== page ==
Due to organizing efforts by domestic workers and employers, 67,000 employees in Massachusetts could very well get some new, much-needed improvements to their working conditions.
Last week we told you about the struggles that domestic workers undergo to care for their loved ones, and it seems, in Massachusetts at least, workers have begun to come together to push for fairer conditions.
The Massachusetts Senate unanimously passed a Domestic Workers Bill of Rights yesterday. Once the bill is reconciled with a similar bill in the House and signed by the governor, it will guarantee that 67,000 workers get a day off every week, breaks to eat and rest, and unpaid maternity leave.
Fortunately, the bill seems poised to become law. “We expect the House to be just fine because they already passed the exact same language,” Lydia Edwards, Massachusetts coordinator for the National Domestic Workers Alliance said.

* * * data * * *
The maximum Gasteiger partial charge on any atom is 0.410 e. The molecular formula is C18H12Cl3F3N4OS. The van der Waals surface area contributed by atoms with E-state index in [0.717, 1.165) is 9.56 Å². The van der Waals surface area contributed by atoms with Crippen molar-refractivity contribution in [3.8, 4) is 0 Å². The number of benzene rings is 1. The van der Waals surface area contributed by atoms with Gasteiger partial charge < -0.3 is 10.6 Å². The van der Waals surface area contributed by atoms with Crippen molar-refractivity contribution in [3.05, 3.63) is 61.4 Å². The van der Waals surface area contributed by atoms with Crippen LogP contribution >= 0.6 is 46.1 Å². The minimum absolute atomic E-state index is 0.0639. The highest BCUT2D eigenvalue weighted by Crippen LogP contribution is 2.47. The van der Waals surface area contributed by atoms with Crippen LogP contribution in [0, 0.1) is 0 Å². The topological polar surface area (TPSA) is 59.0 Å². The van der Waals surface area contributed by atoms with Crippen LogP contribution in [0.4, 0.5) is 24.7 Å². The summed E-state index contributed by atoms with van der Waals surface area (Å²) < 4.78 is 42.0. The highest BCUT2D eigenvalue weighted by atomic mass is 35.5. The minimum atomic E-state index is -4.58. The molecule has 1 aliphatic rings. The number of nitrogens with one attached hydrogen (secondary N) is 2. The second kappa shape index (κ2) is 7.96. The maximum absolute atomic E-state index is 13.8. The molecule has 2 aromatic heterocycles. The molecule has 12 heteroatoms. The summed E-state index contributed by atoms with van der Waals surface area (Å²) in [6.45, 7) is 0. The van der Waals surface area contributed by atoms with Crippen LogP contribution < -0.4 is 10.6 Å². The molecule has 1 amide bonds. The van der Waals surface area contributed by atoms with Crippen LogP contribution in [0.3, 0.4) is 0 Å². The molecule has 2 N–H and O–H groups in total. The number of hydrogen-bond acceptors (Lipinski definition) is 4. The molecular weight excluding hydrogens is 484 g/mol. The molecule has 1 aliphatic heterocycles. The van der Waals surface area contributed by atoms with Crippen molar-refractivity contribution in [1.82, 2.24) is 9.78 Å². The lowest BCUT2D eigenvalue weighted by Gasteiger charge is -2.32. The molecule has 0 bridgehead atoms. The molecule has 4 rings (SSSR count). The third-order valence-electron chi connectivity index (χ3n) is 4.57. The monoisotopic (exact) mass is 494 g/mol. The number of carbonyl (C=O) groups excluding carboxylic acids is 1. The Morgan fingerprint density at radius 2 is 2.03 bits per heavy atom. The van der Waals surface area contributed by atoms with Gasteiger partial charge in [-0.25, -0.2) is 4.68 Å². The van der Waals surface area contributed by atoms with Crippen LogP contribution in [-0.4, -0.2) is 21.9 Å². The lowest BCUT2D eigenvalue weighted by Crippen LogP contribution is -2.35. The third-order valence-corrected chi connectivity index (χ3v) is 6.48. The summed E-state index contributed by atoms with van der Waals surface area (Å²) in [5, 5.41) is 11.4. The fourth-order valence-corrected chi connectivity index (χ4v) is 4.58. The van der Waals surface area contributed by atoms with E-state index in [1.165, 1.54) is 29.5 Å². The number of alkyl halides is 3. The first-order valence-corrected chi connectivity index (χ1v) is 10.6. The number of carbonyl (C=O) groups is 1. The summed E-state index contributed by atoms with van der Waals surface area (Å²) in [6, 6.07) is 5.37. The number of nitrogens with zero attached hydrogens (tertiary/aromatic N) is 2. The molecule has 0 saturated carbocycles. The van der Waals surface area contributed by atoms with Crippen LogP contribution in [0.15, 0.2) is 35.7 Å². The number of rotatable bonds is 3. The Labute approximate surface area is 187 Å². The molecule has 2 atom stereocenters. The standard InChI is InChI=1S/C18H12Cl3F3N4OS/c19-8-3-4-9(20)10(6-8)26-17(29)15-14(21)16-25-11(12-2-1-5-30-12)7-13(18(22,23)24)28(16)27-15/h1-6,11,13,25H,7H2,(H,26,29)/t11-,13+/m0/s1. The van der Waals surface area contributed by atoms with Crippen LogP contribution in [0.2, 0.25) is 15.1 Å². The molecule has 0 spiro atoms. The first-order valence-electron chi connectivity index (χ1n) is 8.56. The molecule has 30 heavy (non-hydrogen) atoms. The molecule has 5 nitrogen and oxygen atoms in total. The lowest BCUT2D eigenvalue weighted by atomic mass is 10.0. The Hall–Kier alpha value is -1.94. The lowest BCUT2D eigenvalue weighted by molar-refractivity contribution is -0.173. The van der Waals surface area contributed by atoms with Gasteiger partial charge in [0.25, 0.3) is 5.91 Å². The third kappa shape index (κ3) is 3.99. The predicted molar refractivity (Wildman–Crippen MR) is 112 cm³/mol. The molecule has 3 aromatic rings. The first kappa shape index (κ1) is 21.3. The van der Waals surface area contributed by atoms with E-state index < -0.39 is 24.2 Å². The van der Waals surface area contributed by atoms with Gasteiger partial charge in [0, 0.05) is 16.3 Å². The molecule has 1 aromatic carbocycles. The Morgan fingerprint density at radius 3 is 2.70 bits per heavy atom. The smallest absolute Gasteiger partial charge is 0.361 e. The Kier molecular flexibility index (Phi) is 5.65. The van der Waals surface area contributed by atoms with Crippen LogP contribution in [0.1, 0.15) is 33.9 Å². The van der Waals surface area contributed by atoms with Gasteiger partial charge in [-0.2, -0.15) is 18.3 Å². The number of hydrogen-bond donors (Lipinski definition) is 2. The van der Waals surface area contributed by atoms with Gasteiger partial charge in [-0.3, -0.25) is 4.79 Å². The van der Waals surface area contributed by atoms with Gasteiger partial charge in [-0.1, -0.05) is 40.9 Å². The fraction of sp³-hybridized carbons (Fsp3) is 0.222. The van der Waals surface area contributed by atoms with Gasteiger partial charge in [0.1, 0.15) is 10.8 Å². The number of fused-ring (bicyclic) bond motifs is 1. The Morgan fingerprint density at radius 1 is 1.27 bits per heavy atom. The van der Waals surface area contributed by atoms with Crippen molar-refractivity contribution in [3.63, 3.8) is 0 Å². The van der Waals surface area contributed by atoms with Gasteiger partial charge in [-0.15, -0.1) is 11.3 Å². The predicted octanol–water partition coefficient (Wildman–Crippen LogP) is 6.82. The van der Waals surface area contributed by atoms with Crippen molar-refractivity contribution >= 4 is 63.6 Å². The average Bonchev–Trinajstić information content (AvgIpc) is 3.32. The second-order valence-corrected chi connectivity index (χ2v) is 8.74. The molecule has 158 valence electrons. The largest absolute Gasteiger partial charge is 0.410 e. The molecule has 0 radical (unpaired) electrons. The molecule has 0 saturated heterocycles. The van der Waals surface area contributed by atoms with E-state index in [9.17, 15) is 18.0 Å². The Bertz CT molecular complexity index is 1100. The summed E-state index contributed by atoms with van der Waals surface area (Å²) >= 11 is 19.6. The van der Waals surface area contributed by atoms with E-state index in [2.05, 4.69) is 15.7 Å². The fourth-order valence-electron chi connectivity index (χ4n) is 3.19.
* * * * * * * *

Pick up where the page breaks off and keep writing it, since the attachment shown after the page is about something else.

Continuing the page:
The passing of the bill in the Senate is the primary result of the organizing work that domestic workers and employers did on the ground. Workers and other community members joined together to speak directly with Republicans about the bill of rights.
The bill itself is a small but important step towards improving the lives of domestic workers, many of whom are underpaid and overworked.
For example, although a guaranteed day off may not seem like much, domestic workers deal with tight schedules that often make it difficult to care for their loved ones.
The bill, if passed, will make it mandatory for employees working more than 16 hours a week to have written contracts. Currently, only 8 percent of workers have written contracts, meaning that the parameters of their jobs aren’t clearly defined or documented.
And despite the long hours and low pay that plagues most workers, “more than 90 percent didn’t complain for fear of losing their jobs.”
Hopefully, the passing of this bill will help with that.